Tuesday, September 17, 2013

CPRR Leviathan Locomotive, No. 63, replica

"The Leviathan, No. 63, is an exact duplicate of the original locomotive type built by the Schenectady Locomotive Works in 1868, one of four originally commissioned by the Central Pacific Railroad. History will be relived as Leviathan #63 chugs from Corinth to North Creek, stopping at five of the stations on the Saratoga & North Creek Railway line."

Gilliss - "Tunnels of the Pacific Railroad"

From: "Kyle Wyatt" kylekwyatt@gmail.com

You may know that the original article by John Gilliss - Tunnels of the Pacific Railroad - was published in the Transactions of the American Society of Civil Engineers, Volume 1, pgs 153-171. This is available from Google Books as a free download – although of course Google neglects to unfold the diagrams and maps.

The version on the CPRR Museum web site, John R. Gilliss, "TUNNELS OF THE PACIFIC RAILROAD." Van Nostrand's Eclectic Engineering Magazine, January 5 (actually April, no day, see pg 337), 1870, p. 418-423, is a slightly abridged version - and certainly lacks the diagrams and maps. I note Google Books also has this issue on line.

It would be great if you could put up a copy of the ASCE version – preferably with the fold-out diagrams.


"Photography and the transcontinental railroad" - NEW CSRM EXHIBIT AND BOOK

"Photography and the transcontinental railroad" by Nancy Flagg, © Sacramento Press, September 16, 2013. (News Article)

" ... The story of the emerging art of photography and how it was used to publicize the massive technological achievement of connecting the country’s East and West coasts by railroad is the subject of the new exhibit, “Double Exposure” at the California State Railroad Museum. ... Glenn Willumson, guest curator of the exhibit and author of Iron Muse: Photographing the Transcontinental Railroad, explained that photos of the railroad construction “created a westward view” for the public, which was accustomed to primarily thinking of the country as east of the Missouri River. ..." [More]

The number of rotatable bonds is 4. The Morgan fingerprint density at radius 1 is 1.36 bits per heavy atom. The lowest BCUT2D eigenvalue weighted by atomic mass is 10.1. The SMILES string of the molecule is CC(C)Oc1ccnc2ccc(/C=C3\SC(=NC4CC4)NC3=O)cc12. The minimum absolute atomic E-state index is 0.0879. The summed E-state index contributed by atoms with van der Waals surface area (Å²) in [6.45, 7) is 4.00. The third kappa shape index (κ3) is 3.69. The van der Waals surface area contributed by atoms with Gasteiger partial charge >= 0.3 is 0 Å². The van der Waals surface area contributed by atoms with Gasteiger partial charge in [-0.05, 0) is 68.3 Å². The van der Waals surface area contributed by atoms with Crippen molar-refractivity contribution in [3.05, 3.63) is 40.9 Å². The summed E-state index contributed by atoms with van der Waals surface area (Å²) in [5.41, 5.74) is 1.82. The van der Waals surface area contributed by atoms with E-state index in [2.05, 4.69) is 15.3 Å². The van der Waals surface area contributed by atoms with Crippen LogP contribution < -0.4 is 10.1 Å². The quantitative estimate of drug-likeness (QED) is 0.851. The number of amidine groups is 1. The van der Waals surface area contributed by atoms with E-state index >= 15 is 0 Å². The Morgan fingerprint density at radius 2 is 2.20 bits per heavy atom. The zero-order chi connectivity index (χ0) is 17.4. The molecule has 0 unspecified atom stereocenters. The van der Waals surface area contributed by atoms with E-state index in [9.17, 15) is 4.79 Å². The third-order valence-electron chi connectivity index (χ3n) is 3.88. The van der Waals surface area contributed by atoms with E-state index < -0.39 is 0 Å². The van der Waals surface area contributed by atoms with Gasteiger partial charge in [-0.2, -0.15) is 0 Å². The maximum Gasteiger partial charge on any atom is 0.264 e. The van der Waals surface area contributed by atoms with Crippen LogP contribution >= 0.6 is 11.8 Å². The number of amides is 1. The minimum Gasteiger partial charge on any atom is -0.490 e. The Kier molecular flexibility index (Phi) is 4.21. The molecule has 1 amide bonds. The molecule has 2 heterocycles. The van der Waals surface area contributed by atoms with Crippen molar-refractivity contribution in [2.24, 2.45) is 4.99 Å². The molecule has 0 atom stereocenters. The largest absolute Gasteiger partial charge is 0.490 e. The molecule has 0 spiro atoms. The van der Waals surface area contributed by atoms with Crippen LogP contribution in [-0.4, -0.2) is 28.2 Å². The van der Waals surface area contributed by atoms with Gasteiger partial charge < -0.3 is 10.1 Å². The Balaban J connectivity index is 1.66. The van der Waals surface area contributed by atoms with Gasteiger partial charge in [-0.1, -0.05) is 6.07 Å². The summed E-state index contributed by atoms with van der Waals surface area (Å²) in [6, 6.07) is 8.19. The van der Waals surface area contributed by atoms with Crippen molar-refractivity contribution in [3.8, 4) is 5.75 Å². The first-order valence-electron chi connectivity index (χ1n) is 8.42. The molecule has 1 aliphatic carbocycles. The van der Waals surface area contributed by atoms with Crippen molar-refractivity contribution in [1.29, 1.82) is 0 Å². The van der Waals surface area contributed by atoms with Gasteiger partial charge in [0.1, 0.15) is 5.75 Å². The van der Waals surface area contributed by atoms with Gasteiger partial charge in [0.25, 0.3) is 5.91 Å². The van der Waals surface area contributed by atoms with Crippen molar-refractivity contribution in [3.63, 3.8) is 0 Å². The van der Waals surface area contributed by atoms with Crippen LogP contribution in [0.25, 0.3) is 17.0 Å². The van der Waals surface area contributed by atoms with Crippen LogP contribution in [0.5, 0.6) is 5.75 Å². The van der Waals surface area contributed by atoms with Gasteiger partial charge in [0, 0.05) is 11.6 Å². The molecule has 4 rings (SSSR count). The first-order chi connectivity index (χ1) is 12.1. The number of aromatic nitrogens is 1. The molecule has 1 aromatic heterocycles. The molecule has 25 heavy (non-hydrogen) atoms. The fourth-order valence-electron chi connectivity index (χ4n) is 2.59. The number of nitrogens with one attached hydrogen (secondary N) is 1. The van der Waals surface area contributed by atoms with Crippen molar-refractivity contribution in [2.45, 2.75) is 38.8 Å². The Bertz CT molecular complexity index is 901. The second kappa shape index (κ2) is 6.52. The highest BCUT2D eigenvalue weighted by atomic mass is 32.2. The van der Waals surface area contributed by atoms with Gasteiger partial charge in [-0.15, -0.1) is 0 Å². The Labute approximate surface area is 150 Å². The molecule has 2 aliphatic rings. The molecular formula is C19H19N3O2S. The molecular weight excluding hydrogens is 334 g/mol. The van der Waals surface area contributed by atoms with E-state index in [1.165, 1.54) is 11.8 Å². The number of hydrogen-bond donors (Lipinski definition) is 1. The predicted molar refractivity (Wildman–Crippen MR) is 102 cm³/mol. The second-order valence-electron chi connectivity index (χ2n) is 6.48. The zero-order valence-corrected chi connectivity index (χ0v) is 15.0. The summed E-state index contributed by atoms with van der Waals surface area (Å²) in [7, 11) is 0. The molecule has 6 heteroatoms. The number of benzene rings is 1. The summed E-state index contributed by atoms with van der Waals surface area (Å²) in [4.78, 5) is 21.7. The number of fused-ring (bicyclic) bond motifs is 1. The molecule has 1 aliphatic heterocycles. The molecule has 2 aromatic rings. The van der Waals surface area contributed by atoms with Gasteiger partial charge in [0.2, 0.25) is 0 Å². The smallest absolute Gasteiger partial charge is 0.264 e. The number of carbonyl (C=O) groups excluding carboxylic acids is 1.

[Courtesy Google Alerts.]

Telegraph wire

From: "Chris Graves" caliron@att.net

Does anyone know the gauge of iron wire first used when putting in the telegraph line?

I continue to find iron wire, the most common is 4 gauge, measuring 0.204 in diameter using a caliper. This wire, no matter where it is found, displays a Western Union splice. ...


CPRR 1883 letter

From: "Anne Marie Ross" daringtosucceed@mac.com

I have found an old letter written on Central Pacific Railroad letterhead, dated June 20, 1883. The letter was in my great grandfathers papers.

The letterhead reads:

Central Pacific Railroad
Freight and Ticket Office

Before the date is written: Wadsworth, Nev

It is signed by 4 people. The names are tough to read, but looks like:

D. H. Seaver ?
D. C. Rumb ?
A. J. Willis
James Tomfalton ?

The letter references a W. S. Raitt.

I am trying to determine why my grandfather had the letter. If someone was a relative? Do you know if there is anyway to find names of employees from that time frame (1883). ...

—Anne Marie Ross